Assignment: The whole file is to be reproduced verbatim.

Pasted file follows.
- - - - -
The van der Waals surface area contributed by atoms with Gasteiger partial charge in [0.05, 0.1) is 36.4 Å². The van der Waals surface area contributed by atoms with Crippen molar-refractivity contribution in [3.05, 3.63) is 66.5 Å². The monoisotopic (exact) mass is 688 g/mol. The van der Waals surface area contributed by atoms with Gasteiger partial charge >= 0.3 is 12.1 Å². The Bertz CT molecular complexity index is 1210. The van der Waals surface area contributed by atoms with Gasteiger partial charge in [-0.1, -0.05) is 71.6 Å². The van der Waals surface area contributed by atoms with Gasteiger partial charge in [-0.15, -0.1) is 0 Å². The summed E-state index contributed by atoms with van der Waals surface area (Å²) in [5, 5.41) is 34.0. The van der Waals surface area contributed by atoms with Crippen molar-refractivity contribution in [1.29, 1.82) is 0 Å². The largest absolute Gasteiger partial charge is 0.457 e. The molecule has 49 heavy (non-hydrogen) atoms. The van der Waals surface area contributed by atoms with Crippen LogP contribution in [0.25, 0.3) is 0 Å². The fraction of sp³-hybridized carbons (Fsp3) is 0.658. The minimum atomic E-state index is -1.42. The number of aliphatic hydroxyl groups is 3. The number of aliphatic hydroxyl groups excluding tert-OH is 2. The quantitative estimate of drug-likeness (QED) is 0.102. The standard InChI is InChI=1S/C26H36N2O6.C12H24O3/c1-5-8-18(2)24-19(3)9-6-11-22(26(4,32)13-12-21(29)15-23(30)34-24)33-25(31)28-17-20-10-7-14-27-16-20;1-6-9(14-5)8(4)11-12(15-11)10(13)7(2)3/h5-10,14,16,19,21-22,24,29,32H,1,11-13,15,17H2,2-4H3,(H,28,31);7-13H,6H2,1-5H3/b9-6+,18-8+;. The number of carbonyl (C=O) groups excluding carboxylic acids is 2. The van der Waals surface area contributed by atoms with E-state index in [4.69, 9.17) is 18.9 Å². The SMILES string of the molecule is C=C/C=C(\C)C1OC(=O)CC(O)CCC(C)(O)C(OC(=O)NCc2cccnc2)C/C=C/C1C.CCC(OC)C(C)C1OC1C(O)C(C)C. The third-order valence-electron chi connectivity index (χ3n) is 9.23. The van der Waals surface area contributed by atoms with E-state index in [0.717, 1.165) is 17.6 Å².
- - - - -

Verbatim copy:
The van der Waals surface area contributed by atoms with Gasteiger partial charge in [0.05, 0.1) is 36.4 Å². The van der Waals surface area contributed by atoms with Crippen molar-refractivity contribution in [3.05, 3.63) is 66.5 Å². The monoisotopic (exact) mass is 688 g/mol. The van der Waals surface area contributed by atoms with Gasteiger partial charge >= 0.3 is 12.1 Å². The Bertz CT molecular complexity index is 1210. The van der Waals surface area contributed by atoms with Gasteiger partial charge in [-0.1, -0.05) is 71.6 Å². The van der Waals surface area contributed by atoms with Gasteiger partial charge in [-0.15, -0.1) is 0 Å². The summed E-state index contributed by atoms with van der Waals surface area (Å²) in [5, 5.41) is 34.0. The van der Waals surface area contributed by atoms with Crippen molar-refractivity contribution in [1.29, 1.82) is 0 Å². The largest absolute Gasteiger partial charge is 0.457 e. The molecule has 49 heavy (non-hydrogen) atoms. The van der Waals surface area contributed by atoms with Crippen LogP contribution in [0.25, 0.3) is 0 Å². The fraction of sp³-hybridized carbons (Fsp3) is 0.658. The minimum atomic E-state index is -1.42. The number of aliphatic hydroxyl groups is 3. The number of aliphatic hydroxyl groups excluding tert-OH is 2. The quantitative estimate of drug-likeness (QED) is 0.102. The standard InChI is InChI=1S/C26H36N2O6.C12H24O3/c1-5-8-18(2)24-19(3)9-6-11-22(26(4,32)13-12-21(29)15-23(30)34-24)33-25(31)28-17-20-10-7-14-27-16-20;1-6-9(14-5)8(4)11-12(15-11)10(13)7(2)3/h5-10,14,16,19,21-22,24,29,32H,1,11-13,15,17H2,2-4H3,(H,28,31);7-13H,6H2,1-5H3/b9-6+,18-8+;. The number of carbonyl (C=O) groups excluding carboxylic acids is 2. The van der Waals surface area contributed by atoms with E-state index in [4.69, 9.17) is 18.9 Å². The SMILES string of the molecule is C=C/C=C(\C)C1OC(=O)CC(O)CCC(C)(O)C(OC(=O)NCc2cccnc2)C/C=C/C1C.CCC(OC)C(C)C1OC1C(O)C(C)C. The third-order valence-electron chi connectivity index (χ3n) is 9.23. The van der Waals surface area contributed by atoms with E-state index in [0.717, 1.165) is 17.6 Å².